Road Accident Fund caps injury claims
If you’re a middle- or upper-income driver or passenger, prepare to top up your own insurance, because the Road Accident Fund (RAF) is capping injury claims from August 2008, as confirmed by the Constitutional Court in November 2010. If you’re in an accident and your medical and loss of earning costs exceed those set up by the RAF (about R180 000 loss of earning a year and limited cover for medical expenses), you’ll have to cover the shortfall yourself.
Although this 2008 amendment to the Road Accident Fund (RAF) Act was challenged by the Law Society of South Africa (LSSA), the Quad Para Association, the South African Association of Personal Injury Lawyers and the Johannesburg Attorney’s Association, the Constitutional Court found that this restriction is not unconstitutional.
The court’s ruling, in November last year, means that all parties injured on South Africa’s roads will receive compensation for injury or loss of earning, up to the limit set. This means that road users are liable for their own costs beyond the limit set—unless, of course, they have comprehensive death or disability cover.
According to Ian Labram, a manager at Aura Motor, Guardrisk, critical top-up cover will have to come from the insurance market, and he expects to see insurers competing to offer this. Also, third-party insurance is vital.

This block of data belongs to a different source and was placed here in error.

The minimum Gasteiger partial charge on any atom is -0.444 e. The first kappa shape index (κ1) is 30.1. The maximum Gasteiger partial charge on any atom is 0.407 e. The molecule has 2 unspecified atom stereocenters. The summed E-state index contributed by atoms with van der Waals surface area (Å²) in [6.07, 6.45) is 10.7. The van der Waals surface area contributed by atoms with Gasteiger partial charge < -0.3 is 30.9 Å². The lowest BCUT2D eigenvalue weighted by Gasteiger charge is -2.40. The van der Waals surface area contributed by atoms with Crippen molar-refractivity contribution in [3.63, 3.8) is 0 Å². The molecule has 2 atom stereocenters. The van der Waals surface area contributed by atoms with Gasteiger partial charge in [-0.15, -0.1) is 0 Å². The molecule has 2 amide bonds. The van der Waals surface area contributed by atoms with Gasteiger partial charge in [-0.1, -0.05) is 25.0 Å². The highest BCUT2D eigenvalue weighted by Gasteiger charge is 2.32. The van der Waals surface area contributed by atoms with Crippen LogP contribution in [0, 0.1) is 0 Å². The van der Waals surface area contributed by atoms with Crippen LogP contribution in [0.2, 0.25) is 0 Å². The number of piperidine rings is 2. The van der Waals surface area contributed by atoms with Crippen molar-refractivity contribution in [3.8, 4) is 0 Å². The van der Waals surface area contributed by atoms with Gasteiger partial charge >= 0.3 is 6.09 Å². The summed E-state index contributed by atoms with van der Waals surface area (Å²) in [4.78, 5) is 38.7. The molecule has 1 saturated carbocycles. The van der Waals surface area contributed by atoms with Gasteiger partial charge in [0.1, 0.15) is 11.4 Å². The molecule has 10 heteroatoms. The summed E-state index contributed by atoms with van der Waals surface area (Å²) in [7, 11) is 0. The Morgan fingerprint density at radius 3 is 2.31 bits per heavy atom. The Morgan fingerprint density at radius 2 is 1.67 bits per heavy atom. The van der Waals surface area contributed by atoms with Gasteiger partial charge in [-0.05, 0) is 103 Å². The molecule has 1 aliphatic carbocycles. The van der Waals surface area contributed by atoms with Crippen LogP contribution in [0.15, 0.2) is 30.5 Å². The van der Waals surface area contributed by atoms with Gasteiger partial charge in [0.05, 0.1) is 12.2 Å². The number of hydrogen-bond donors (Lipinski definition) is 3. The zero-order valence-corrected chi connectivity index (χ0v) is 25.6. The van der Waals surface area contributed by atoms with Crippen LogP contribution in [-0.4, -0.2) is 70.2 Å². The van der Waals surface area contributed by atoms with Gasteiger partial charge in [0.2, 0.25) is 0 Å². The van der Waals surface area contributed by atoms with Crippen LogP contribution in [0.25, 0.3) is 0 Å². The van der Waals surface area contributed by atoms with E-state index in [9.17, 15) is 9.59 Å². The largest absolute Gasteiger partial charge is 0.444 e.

On the other hand, the average taxi operator is unlikely to take out passenger liability cover, so passengers and drivers will rely completely on the RAF for compensation. When you consider that the RAF is woefully under-funded, and its balance sheet showed a R42,4-billion deficit at the end of March last year, the challenges become clear.
If you don’t have some form of income protection or appropriate cover for motor vehicle accidents, you might want to find the money for that somewhere—or be at risk.
Read more news, blogs, tips and Q&As in our Smart Money section. Post questions on the site for independent and researched information